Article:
"Brothers," cried one of them suddenly, "I read here that the king has not a bird in his kingdom".
"Is this true?" exclaimed the others in wonder; "we have not noticed it".
"But know ye," asked the eldest, "to what use we may put this?" All shook their heads. "Listen," said he in a whisper; "we will tell the king that Jalmir knows about birds, and to send him for them".
"And the king will do so at once," said the brother who had read of the birds, " for here is written the great cost of the birds eaten on the king's table in a year".
They stopped reading at once and went straight to the king, to whom they told what they thought. "But, gracious king," said the eldest, "thou must sharply insist, or Jalmir will excuse himself, saying that he knows nothing of birds".
The king nodded graciously and sent for Jalmir. He came quickly, and the king said: "As thou know-est well I have no birds in my kingdom, therefore I command thee to bring them".
"I, gracious king," said Jalmir, in fright, "know nothing of birds".
"Whether thou knowest or knowest not," said the king, in sudden anger, "thou 'It get birds." With that he waved his hand, and poor Jalmir went out with drooping head. Whither can he go? Who can help him in peril? He went straight to the white steed and complained.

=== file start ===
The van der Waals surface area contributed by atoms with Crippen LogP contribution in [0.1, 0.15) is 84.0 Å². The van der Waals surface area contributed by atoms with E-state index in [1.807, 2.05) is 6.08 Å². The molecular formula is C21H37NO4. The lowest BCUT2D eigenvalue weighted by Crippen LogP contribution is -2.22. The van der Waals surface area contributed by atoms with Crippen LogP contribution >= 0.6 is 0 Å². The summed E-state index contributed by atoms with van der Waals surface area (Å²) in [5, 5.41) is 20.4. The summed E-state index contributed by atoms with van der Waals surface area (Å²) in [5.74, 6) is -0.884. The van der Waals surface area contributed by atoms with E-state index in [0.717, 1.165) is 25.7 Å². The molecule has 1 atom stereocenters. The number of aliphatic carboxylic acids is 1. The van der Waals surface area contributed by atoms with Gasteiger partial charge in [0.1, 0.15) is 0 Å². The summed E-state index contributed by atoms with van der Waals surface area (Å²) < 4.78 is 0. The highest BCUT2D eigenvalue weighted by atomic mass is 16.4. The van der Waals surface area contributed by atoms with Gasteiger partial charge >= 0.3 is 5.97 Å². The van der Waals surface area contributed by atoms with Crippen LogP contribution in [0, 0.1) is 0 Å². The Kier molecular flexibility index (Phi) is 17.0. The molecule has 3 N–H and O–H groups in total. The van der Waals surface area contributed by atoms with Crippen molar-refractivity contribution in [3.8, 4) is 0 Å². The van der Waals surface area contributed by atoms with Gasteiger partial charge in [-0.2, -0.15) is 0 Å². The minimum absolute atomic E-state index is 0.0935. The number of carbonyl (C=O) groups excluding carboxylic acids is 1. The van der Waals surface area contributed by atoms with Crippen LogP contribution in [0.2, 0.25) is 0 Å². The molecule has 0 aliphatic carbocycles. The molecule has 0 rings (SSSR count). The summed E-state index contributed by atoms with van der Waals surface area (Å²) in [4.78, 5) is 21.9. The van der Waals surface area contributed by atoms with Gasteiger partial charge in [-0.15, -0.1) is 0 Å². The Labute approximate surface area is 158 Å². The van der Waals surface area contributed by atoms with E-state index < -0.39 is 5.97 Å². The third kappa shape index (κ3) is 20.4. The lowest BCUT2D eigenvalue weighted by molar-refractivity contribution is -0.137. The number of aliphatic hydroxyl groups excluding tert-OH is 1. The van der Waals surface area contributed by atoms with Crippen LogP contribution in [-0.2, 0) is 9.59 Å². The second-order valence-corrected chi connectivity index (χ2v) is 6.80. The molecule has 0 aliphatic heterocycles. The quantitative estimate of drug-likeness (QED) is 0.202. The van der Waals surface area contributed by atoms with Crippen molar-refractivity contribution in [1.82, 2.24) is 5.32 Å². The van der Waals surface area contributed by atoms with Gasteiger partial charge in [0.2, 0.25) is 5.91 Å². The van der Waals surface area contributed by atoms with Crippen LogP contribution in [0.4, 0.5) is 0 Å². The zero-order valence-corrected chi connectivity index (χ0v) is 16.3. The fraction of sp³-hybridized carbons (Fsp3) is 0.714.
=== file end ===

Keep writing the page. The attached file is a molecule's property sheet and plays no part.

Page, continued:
"Grieve not," said the steed; "at dusk we will go for the birds".
Jalmir thanked the horse, and could hardly wait till evening. The moment the sun had disappeared behind the woods he was ready for the road; and when the first star had appeared in the sky he led out the white steed, sprang on his back, and flew off like the wind. "But where are we going?' inquired Jalmir of his steed on the way.
"To that sorceress in whose castle thou didst save thy brothers from death," answered the horse.
"To that place!" cried Jalmir in fright.
"Have no fear," said the steed, comforting him; "only do to a hair what I tell thee".
The good steed now increased his speed so that he went like an arrow, and about an hour later he came to the ground at the castle of the sorceress. Jalmir sprang from him, and the steed said: "When thou art in the first chamber thou wilt see silver cages, and in them silver birds; in the second chamber will be golden cages with golden birds; in the third chamber diamond cages with diamond birds. Of all these touch nothing, or such a blow will fall that the whole castle will tremble, and the sorceress will seize thee to kill thee. But go to the fourth chamber; there take a wooden cage in which is a mean-looking bird, and hasten to me".
Jalmir entered the first chamber with courage, but cautiously, and looking at nothing, went to the second chamber; there the glitter of gold dazzled him somewhat. When he opened the door to the third chamber he stood almost blind on the threshold; but quickly recovering, he shaded his eyes, ran to the fourth chamber, and seizing the cage with the bird in an instant, rushed out swift as an arrow. He sprang on the horse, which rose with him through the air in a moment. The sorceress burst out of the castle, and cursing fearfully because she could not stop him, screamed: "But thou wilt come here again!